“How do I promote my blog?”
Man, if there’s one question that gets asked about as much as “How do I make money blogging?” it would be that one. For some reason, people simply refuse to believe that great content is all you need for your blog to succeed. They keep thinking there is some magic formula that will generate traffic for little to no work.
Well, guess what? There is a formula! But… it isn’t magic. And… it takes work. But the formula is proven to get results. You are just going to have to get over the fact that you never get something for nothing. Stop wasting your precious time and energy scanning for a “free lunch.” There are two kinds of people in this world: those who know better, and suckers.
Nobody wants to acknowledge this formula. Nobody wants to admit to it. Some bloggers bring it up from time to time, Like Maki or Skellie, and everyone just nods their heads, as if to say, “Mm-hm. That’s nice.” And you can tell they’re still hoping against all reason that the magic no-work formula exists.
Alright, enough messing around. What is this non-magic, hard work formula for blog promotion?
Well, it isn’t blog promotion.
Wait… what? Yes. That’s the secret. It isn’t blog promotion at all. Successful blog promotion is really due to something else entirely. And I can tell you what it is in a single word: giving.
I bet I just lost half of you right there. After all, there’s nothing special about that! That’s fine. The rest of you, keep reading if you want to know how and why. You see, the people that have abandoned this post were, in spite of everything I just said, still looking for the magic no-work formula that doesn’t exist. You who have remained are looking for realistic practical methods that work. And that’s what giving is.
Now, when I first started writing this, I was going to say that it isn’t blog promotion, but self-promotion. And even though that’s closer, it still isn’t “it.” Self-promotion is promoting yourself instead of your blog, and so by extension your blog benefits. But self-promotion is still too… well, selfish. It’s counterintuitive, but what works the best is the opposite of selfishness: giving.
I can give you some examples from my own life that bear this out:
- I once helped someone by suggesting that he take some code he had written and make it into a full WordPress plugin. I knew he would get some traffic and benefit from that. I didn’t see anything in it for me other than the thrill of helping someone take advantage of an opportunity. I even helped promote it in social media. In purely selfish terms, it would appear I didn’t get anything out of that myself. Ah… but I did! It felt great and that person and I have since gotten to know each other better, and so now I have a friend. I didn’t do it for this reason, but I when I needed help with a coding problem (in order to help another friend!) he willingly provided it. Was that blog promotion? No. Was that even self-promotion? No. But did it help my blog? Yes, in an indirect way.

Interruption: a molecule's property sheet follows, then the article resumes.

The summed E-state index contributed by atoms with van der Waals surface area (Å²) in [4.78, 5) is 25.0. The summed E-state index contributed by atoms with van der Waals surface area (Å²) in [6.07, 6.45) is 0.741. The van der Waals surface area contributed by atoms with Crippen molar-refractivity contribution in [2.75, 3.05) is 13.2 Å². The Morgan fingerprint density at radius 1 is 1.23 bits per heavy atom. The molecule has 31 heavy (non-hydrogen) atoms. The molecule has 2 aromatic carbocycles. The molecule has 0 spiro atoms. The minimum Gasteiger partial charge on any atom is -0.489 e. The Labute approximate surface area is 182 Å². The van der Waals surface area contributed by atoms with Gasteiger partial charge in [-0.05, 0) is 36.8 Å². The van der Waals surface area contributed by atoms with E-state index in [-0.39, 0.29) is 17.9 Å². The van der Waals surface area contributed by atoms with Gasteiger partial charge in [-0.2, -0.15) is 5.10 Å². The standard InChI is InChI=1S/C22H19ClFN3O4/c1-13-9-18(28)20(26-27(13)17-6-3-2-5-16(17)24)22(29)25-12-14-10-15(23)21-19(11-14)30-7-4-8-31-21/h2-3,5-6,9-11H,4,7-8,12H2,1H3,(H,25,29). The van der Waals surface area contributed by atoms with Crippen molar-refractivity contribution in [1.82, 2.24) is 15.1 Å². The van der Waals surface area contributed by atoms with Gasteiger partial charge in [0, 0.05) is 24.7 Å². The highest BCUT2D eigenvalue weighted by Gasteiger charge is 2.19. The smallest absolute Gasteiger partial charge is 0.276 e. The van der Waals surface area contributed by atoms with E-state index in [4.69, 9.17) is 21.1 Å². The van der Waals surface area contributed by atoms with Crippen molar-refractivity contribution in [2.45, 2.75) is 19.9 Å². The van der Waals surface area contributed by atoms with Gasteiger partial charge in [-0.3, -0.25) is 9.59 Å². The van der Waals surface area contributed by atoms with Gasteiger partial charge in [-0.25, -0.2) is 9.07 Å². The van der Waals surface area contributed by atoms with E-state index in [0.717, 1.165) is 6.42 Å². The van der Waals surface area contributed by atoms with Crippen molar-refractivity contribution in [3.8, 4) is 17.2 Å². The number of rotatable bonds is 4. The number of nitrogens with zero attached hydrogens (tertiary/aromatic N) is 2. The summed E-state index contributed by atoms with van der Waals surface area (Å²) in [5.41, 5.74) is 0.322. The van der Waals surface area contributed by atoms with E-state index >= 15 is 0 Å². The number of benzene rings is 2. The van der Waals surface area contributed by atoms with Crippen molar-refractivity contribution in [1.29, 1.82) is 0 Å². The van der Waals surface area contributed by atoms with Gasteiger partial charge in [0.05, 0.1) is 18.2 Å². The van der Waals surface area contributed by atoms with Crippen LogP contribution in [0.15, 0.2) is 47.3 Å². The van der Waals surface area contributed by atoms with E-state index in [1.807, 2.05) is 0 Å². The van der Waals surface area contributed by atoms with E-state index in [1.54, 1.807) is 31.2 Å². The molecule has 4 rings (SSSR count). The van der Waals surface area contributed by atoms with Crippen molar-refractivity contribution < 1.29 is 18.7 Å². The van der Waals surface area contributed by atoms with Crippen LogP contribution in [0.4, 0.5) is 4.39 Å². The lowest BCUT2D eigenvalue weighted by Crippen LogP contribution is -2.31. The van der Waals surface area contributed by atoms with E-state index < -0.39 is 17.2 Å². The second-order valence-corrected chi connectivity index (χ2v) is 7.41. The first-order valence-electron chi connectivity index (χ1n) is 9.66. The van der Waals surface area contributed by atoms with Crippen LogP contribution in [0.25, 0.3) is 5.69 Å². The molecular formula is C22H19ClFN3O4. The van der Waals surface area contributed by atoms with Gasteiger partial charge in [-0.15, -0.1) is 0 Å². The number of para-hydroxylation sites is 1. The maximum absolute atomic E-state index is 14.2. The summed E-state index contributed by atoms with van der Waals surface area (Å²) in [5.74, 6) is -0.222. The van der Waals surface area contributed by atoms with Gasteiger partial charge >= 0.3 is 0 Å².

- I spend a lot of time instant messaging other people who are not blog consulting clients of mine and I am always helping them with tips and suggestions which they appreciate. I have provided feedback on theme designs, helped with content strategies, and helped hook people up with other people where I saw they could benefit from each other. Am I promoting my blog when I do this? In a way, no, but in a more indirect way… maybe yes.
- I subscribe to a mailing list where people who have problems with WordPress can ask questions of blog professionals. Sometimes people expect to hire someone, but often they’re just hoping someone has a quick answer for no cost. I’ve spent time helping people without charging them because it makes me feel good to do it. Making someone else’s day makes my day. That person now has a very favorable impression of me. My blog URL is in the signature of my emails. Was I promoting my blog? Not at all. But by giving and creating a favorable impression, it’s possible that I’ve had visits and subscribers from that.
- When I comment on other blogs, I try to contribute something of value to the conversation. This means I don’t comment as much as some others, but I just don’t see how it reflects well on me to flit around leaving short, near-spammy comments that don’t contribute to the topic. When I provide real value and help boost someone else’s blog post, I get referral visitors from that blog. The quality of my comments combined with that blog’s traffic determines how much referral traffic I get. This is probably the one thing I do where I’m conscious of the “exchange” that’s taking place. But I’m always careful to weight it more on the giving side than the receiving side. Otherwise, it will totally backfire on me.
- One of the most amazing things I’ve ever done on my own blog was create a traffic boosting promotion that simply involved me giving people space to provide their blog URLs so that others could visit them. The rule was that anyone who added their blog to the list then had to visit, stumble, bookmark, and subscribe to the other blogs on the list. People reported back they got traffic and links from it. All in all, it was a smashing success. By helping others help each other, I ended up helping myself.
There are even more I could think of, but this post is getting long enough as it is.
So that’s my big secret to blog promotion. It isn’t even blog promotion. No magic. Requires lots of work. Sorry to disappoint you with such mundane un-tactics. If you want to keep chasing illusions, there are plenty of internet marketers to dangle dollars in front of you.